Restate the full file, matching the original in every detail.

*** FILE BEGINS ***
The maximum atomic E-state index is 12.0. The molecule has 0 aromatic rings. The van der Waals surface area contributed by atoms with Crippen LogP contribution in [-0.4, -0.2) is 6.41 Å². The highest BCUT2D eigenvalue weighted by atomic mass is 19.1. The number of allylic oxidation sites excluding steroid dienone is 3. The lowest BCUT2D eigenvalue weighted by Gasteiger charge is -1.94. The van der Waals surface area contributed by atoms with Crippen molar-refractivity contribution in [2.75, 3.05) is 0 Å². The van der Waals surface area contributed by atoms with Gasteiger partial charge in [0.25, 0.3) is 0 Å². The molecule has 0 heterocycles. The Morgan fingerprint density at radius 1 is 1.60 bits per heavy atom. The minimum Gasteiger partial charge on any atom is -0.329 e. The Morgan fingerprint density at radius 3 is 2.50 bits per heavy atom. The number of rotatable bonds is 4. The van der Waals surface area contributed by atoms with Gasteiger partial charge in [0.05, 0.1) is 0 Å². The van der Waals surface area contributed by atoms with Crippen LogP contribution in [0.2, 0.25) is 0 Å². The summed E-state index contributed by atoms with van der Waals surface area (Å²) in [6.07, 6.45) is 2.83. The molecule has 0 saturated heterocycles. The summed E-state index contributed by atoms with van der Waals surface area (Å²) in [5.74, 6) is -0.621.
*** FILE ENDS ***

The maximum atomic E-state index is 12.0. The molecule has 0 aromatic rings. The van der Waals surface area contributed by atoms with Crippen LogP contribution in [-0.4, -0.2) is 6.41 Å². The highest BCUT2D eigenvalue weighted by atomic mass is 19.1. The number of allylic oxidation sites excluding steroid dienone is 3. The lowest BCUT2D eigenvalue weighted by Gasteiger charge is -1.94. The van der Waals surface area contributed by atoms with Crippen molar-refractivity contribution in [2.75, 3.05) is 0 Å². The van der Waals surface area contributed by atoms with Gasteiger partial charge in [0.25, 0.3) is 0 Å². The molecule has 0 heterocycles. The Morgan fingerprint density at radius 1 is 1.60 bits per heavy atom. The minimum Gasteiger partial charge on any atom is -0.329 e. The Morgan fingerprint density at radius 3 is 2.50 bits per heavy atom. The number of rotatable bonds is 4. The van der Waals surface area contributed by atoms with Gasteiger partial charge in [0.05, 0.1) is 0 Å². The van der Waals surface area contributed by atoms with Crippen LogP contribution in [0.2, 0.25) is 0 Å². The summed E-state index contributed by atoms with van der Waals surface area (Å²) in [6.07, 6.45) is 2.83. The molecule has 0 saturated heterocycles. The summed E-state index contributed by atoms with van der Waals surface area (Å²) in [5.74, 6) is -0.621.